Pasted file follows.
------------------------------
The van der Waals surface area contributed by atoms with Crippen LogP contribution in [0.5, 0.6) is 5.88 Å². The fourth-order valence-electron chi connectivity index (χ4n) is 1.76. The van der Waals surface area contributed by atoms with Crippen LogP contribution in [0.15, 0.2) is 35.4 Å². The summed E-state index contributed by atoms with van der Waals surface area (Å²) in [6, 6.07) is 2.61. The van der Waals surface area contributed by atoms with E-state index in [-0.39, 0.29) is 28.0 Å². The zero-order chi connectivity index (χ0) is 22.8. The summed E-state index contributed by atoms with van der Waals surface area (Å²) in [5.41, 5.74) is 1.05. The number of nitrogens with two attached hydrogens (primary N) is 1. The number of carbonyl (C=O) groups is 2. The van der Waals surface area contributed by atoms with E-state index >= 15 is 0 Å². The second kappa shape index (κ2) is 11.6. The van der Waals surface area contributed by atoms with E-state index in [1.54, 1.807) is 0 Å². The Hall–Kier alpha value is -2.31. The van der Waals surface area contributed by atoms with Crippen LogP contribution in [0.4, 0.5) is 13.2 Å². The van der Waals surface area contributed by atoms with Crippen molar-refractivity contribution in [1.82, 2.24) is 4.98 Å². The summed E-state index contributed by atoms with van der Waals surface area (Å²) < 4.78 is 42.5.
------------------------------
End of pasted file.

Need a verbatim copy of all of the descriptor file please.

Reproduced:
The van der Waals surface area contributed by atoms with Crippen LogP contribution in [0.5, 0.6) is 5.88 Å². The fourth-order valence-electron chi connectivity index (χ4n) is 1.76. The van der Waals surface area contributed by atoms with Crippen LogP contribution in [0.15, 0.2) is 35.4 Å². The summed E-state index contributed by atoms with van der Waals surface area (Å²) in [6, 6.07) is 2.61. The van der Waals surface area contributed by atoms with E-state index in [-0.39, 0.29) is 28.0 Å². The zero-order chi connectivity index (χ0) is 22.8. The summed E-state index contributed by atoms with van der Waals surface area (Å²) in [5.41, 5.74) is 1.05. The number of nitrogens with two attached hydrogens (primary N) is 1. The number of carbonyl (C=O) groups is 2. The van der Waals surface area contributed by atoms with E-state index >= 15 is 0 Å². The second kappa shape index (κ2) is 11.6. The van der Waals surface area contributed by atoms with E-state index in [1.54, 1.807) is 0 Å². The Hall–Kier alpha value is -2.31. The van der Waals surface area contributed by atoms with Crippen LogP contribution in [0.4, 0.5) is 13.2 Å². The van der Waals surface area contributed by atoms with Crippen molar-refractivity contribution in [1.82, 2.24) is 4.98 Å². The summed E-state index contributed by atoms with van der Waals surface area (Å²) < 4.78 is 42.5.